Tuesday, August 01, 2006

Peacekeeping? Not a recipe for success

The concept of peacekeeping troops seems to have gained great ascendancy, and suffered appropriate ignominy in the short span of my life.  It came about as a response to the collapse of Somalia into what, euphemistically, was called a civil war but in reality was a number of uber-thugs and warlords fighting for control of territory in a country where the government had been stripped of all practical power.  Peacekeeping as an idea suffered a setback in the U.S. when American troops were captured and their bodies were dragged through the streets of Mogadishu after they had been killed.

 

In spite of this, the practice was attempted again only a few years later in the Balkans as a response to the “ethnic cleansing” going on as another state dissolved into chaos; this time Yugoslavia.  UN peacekeepers became synonymous with incompetence as the rules of engagement they operated under frequently stopped them from using the weapons they possessed even in self-defense.  Most notably, a squadron was captured by a local militia/army unit using captured UN uniforms.

 

Some would have us believe that right now the world is spinning into chaos.  North Korea is rattling it’s worn and rusty saber; the U.S. military is pinned down in Iraq and Afghanistan attempting to perpetrate a democracy on local populations that seem unwilling or incapable of standing up on their own.  Perhaps most significantly in many the minds of many Americans, Israel is once again at war with its neighbors.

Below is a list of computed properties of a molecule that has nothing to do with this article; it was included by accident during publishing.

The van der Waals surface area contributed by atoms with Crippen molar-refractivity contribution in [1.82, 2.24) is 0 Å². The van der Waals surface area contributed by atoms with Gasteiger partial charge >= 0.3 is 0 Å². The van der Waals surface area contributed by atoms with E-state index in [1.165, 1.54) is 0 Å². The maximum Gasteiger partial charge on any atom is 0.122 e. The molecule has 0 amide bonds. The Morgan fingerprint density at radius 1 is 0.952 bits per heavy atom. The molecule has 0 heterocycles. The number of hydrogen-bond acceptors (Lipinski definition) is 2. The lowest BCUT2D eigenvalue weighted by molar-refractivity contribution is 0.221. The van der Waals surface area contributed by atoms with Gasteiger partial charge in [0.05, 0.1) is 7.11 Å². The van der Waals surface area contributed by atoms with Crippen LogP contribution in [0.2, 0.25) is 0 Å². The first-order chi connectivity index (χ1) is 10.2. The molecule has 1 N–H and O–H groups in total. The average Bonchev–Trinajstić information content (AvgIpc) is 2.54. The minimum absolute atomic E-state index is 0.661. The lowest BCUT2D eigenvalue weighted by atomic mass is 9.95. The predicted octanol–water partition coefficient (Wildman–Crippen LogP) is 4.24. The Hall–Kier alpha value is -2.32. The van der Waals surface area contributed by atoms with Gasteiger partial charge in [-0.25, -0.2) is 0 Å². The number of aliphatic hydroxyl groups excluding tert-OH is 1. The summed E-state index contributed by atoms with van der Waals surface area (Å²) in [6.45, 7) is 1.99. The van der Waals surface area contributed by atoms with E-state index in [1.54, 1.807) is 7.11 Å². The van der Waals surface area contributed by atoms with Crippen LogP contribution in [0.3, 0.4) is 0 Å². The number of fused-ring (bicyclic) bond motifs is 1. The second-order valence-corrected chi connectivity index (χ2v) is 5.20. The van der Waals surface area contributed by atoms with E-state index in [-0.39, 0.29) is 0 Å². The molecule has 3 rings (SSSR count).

This last piece is the one I’d like to talk about, as regards peacekeepers, though the ideas can be applied to the other situations as well.

 

In today’s Washington Post, columnist Harold Meyerson writes from the safety of not needing to make decisions that,

“Real border security is going to require the kind of force that didn't exist as World War I loomed. With the Lebanese army no match for Hezbollah, a genuine international army such as that proposed by Kofi Annan and Tony Blair (and bigger and more assertive than the Boy Scout troops that the United Nations periodically deploys) is needed to restore the peace.”

 

Regardless of how much “bigger” or how much more “assertive” a force in the Middle East would be than it’s predecessor Peacekeeping cousins, it would be doomed to fail without a couple of simple preconditions:

  1. That the countries contributing troops be prepared to lose a large number of young men (and women, depending on the country) in uniform;
  2. That the countries be willing to put these troops on the ground in a region that has been suffering violence regularly for the past 40 years;
  3. That the countries be willing to engage the Israeli Defense Force, Hamas, and Hezbollah equally for likely violations of the terms of truce that the peacekeeping force would itself have to establish—with or without consent from the hostile parties
  4. That the contributing countries would be willing (and their troops able) to enforce marshal law over large, urban populations, where underground paramilitary activity (Hamas and Hezbollah) have become accustomed to operating in this capacity for decades.
  5. Certainly not least significant, that the countries contributing troops to this exercise would have to be willing to see images on Al Jazeera, the BBC and CNN of their troops firing missiles into schools and hospitals, killing women and children, because terrorists/insurgents would use these facilities for refuge, or because the troops mistakenly thought so.